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Thompson v. United States

United States District Court, S.D. Illinois

December 20, 2019

P.J. THOMPSON, a Minor, by his next of kin, his mother CARLIE WILLIS and father TYLER THOMPSON, and CARLIE WILLIS, Individually, Plaintiffs,


          Nancy J. Rosenstengel Chief U.S. District Judge.

         The Court is aware of the pending motion to dismiss that was filed by Defendant Southern Illinois Hospital Services (“SIHS”) when this case was proceeding before Judge Michael J. Reagan (Doc. 13). In March 2019, Judge Reagan retired, and this case was transferred to the undersigned. In the course of reviewing the arguments set forth in the pending motion to dismiss, the undersigned has reviewed the jurisdictional allegations in the Complaint to confirm that subject-matter jurisdiction exists and finds them to be insufficient.

         While specific challenges to a Court's subject-matter jurisdiction may be raised by the parties, the Court also has an independent obligation to determine whether it has subject-matter jurisdiction over a given case. Ruhrgas AG v. Marathon Oil Co., 526 U.S. 574, 583 (1999); see also Ricketts v. Midwest National Bank, 874 F.2d 1177, 1181 (holding that a district court's obligation to review its own jurisdiction exists independent of assertions from parties). Pursuant to Rule 12(h)(3) of the Federal Rules of Civil Procedure, “[i]f the court determines at any time that it lacks subject-matter jurisdiction, the court must dismiss the action.”

         On August 20, 2018, Plaintiffs filed a Complaint in this Court alleging a medical negligence action arising under the Federal Tort Claims Act (“FTCA”) Ch 646, 62 Stat. 929 (1948) (Doc. 2, p. 2). Plaintiffs' Complaint conclusively asserts that “[t]his Court has subject-matter jurisdiction over Dr. Paul J. Cruz, M.D. and Christopher Greater Area Rural Health Planning Corporation (“CGRHPC”) pursuant to federal question jurisdiction, 28 U.S.C. § 1331, 28 U.S.C. § 2671 et. seq., commonly known as the Federal Tort Claims Act” (Id.). Plaintiffs do not specifically name Dr. Cruz or CGRHPC as defendants, presumably because the Federal Tort Claims Act functionally substitutes the United States of America (“USA”) as a defendant for certain entities, and employees that are deemed to be federal employees for purposes of certain tort actions (Id.). Plaintiffs' Complaint also asserts supplemental jurisdiction over SIHS pursuant to 28 U.S.C. § 1367(a) because the claims asserted form part of the same constitutional case or controversy as the claims brought against “the United States' defendants” (Id.).

         The Complaint asserts claims against the United States and SIHS based on medical care and treatment rendered to Plaintiff Carlie Thompson, and her son, P.J. Thompson, during his birth. Plaintiffs have attached to their Complaint two affidavits providing expert medical testimony generally establishing the standard of care and Defendants' deviation from that standard (Doc. 2-1, 2-2).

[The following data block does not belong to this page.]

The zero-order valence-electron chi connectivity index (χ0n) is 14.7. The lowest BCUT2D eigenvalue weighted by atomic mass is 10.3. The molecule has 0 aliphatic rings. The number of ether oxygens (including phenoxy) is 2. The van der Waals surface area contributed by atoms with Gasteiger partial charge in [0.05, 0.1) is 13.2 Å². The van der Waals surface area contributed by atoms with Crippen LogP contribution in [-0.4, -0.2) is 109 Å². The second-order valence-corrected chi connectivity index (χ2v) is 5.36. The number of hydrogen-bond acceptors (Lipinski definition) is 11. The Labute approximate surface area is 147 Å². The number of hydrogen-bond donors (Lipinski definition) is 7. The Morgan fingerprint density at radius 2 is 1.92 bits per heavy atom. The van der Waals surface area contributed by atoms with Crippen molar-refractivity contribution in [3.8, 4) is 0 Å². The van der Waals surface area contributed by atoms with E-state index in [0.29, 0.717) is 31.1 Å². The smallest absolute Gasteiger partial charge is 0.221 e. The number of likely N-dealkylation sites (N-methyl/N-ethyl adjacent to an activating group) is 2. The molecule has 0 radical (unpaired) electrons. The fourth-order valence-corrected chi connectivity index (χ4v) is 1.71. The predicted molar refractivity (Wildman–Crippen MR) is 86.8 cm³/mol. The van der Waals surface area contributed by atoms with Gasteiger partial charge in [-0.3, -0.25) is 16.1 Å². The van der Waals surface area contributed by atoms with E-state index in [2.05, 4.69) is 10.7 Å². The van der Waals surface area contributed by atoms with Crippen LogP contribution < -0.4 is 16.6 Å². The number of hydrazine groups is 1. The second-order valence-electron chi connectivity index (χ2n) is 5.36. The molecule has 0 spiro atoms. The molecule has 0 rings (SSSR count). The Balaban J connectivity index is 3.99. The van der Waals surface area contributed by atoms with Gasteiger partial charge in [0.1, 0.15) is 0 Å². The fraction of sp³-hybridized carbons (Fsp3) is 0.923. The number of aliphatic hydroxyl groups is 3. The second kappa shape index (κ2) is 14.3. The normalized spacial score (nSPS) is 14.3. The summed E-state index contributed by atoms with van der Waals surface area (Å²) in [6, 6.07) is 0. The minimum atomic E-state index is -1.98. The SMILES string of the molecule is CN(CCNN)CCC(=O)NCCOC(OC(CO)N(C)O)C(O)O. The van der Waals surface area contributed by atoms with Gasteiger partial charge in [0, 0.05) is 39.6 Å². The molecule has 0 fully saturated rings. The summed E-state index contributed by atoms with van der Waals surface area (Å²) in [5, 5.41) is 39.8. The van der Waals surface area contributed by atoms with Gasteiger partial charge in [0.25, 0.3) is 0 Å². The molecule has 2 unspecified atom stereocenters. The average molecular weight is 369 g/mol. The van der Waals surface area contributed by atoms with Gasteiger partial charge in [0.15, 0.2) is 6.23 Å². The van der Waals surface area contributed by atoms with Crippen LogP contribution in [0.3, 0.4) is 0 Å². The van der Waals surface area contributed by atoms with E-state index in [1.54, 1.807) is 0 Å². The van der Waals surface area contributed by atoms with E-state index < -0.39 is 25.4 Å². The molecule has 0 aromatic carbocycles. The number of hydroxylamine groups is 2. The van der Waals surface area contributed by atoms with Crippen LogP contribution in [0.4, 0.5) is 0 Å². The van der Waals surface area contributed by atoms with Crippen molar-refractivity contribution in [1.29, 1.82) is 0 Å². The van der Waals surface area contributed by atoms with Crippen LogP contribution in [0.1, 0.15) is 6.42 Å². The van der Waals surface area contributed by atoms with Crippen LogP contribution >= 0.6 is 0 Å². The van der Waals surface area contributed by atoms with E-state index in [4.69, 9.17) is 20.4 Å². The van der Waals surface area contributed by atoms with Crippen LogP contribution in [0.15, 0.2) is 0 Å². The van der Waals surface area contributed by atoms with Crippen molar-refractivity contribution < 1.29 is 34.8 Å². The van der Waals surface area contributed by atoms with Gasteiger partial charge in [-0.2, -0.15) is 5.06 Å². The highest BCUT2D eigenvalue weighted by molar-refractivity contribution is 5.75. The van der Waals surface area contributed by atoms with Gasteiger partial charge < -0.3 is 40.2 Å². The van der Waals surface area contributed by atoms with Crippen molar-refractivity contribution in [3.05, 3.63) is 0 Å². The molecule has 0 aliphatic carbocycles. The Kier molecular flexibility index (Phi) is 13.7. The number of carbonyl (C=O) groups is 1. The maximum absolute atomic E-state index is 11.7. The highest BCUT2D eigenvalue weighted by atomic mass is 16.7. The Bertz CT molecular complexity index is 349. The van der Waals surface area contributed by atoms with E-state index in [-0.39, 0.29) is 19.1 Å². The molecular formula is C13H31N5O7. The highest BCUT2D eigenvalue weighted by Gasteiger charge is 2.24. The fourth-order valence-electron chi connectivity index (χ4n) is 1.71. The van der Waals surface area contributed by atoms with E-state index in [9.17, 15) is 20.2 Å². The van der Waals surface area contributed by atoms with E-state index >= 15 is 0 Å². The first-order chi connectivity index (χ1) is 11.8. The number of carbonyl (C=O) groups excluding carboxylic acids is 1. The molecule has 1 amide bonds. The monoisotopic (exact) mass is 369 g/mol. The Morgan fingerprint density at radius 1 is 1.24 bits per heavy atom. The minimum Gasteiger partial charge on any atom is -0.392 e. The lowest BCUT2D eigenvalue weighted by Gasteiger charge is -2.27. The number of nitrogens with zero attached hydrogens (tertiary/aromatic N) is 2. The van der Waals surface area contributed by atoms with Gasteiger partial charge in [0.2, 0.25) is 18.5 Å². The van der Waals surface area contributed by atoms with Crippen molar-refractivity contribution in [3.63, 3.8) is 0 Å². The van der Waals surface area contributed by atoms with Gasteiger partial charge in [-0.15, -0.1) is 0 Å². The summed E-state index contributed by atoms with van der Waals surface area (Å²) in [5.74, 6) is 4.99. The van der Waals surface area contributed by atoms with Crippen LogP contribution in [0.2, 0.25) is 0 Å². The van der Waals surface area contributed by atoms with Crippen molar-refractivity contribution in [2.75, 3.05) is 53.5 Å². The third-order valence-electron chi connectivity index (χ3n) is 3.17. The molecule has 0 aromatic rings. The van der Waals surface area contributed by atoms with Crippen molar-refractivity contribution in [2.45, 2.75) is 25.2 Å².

Section of 224 of the Public Health Service Act provides that certain federally funded entities and their employees are deemed federal employees for the purpose of certain tort actions, including medical malpractice claims. 42 U.S.C. § 233. Any such claims are considered to be claims under the FTCA for which there is exclusive federal jurisdiction. Id. The statute provides in pertinent part:

(a) Exclusiveness of remedy.
The remedy against the United States … for damage for personal injury . . . resulting from the performance of medical, surgical, dental, or related functions, including the conduct of clinical studies or investigation, by any commissioned officer or employee of the Public Health Service while acting within the scope of his office or employment, shall be exclusive of any other civil action or proceeding by reason of the same subject-matter against the officer or employee (or his estate) whose act or omission gave rise to the claim.
(g) Exclusivity of remedy against the United States for entities deemed Public Health Service employees; coverage for services furnished to individuals other than center patients; application process; subrogation of medical malpractice claims; applicable period; entity and contractor defined.
(1)(A) For purposes of this section and subject to the approval by the Secretary of an application under subparagraph (D), an entity described in paragraph (4), and any officer, governing board member, or employee of such an entity, and any contractor of such an entity who is a physician or other licensed or certified health care practitioner (subject to paragraph (5)), shall be deemed to be an employee of the Public Health Service for a calendar year that begins during a fiscal year for which a transfer was made under subsection (k)(3) (subject to paragraph (3))…

42 U.S.C. § 233.

         The Secretary of Health and Human Services issued regulations clarifying coverage under § 233(g), including when a funded entity begins to be covered and what acts and omissions are covered. The regulations provide:

6.5 Deeming process for eligible entities.
Eligible entities will be covered by this part only on and after the effective date of a determination by the Secretary that they meet the requirements of section 224(h) of the Act. In making such determination, the Secretary will receive such assurances ...

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